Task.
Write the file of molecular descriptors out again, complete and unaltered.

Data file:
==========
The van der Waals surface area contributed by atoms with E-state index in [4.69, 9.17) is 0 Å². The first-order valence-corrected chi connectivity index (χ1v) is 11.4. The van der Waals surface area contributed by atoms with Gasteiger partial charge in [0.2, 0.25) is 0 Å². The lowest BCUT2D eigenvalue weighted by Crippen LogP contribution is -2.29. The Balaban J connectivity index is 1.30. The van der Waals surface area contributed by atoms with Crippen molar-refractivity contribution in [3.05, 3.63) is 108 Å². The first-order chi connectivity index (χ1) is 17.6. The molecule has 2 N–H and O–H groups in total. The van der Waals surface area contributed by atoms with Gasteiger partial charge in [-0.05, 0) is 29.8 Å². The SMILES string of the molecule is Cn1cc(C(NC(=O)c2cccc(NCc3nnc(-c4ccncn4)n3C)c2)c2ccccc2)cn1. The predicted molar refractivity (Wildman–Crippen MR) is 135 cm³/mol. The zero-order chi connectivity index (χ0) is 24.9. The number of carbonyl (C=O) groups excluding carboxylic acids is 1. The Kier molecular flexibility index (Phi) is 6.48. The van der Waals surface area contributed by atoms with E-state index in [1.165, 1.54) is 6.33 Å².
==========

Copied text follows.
The van der Waals surface area contributed by atoms with E-state index in [4.69, 9.17) is 0 Å². The first-order valence-corrected chi connectivity index (χ1v) is 11.4. The van der Waals surface area contributed by atoms with Gasteiger partial charge in [0.2, 0.25) is 0 Å². The lowest BCUT2D eigenvalue weighted by Crippen LogP contribution is -2.29. The Balaban J connectivity index is 1.30. The van der Waals surface area contributed by atoms with Crippen molar-refractivity contribution in [3.05, 3.63) is 108 Å². The first-order chi connectivity index (χ1) is 17.6. The molecule has 2 N–H and O–H groups in total. The van der Waals surface area contributed by atoms with Gasteiger partial charge in [-0.05, 0) is 29.8 Å². The SMILES string of the molecule is Cn1cc(C(NC(=O)c2cccc(NCc3nnc(-c4ccncn4)n3C)c2)c2ccccc2)cn1. The predicted molar refractivity (Wildman–Crippen MR) is 135 cm³/mol. The zero-order chi connectivity index (χ0) is 24.9. The number of carbonyl (C=O) groups excluding carboxylic acids is 1. The Kier molecular flexibility index (Phi) is 6.48. The van der Waals surface area contributed by atoms with E-state index in [1.165, 1.54) is 6.33 Å².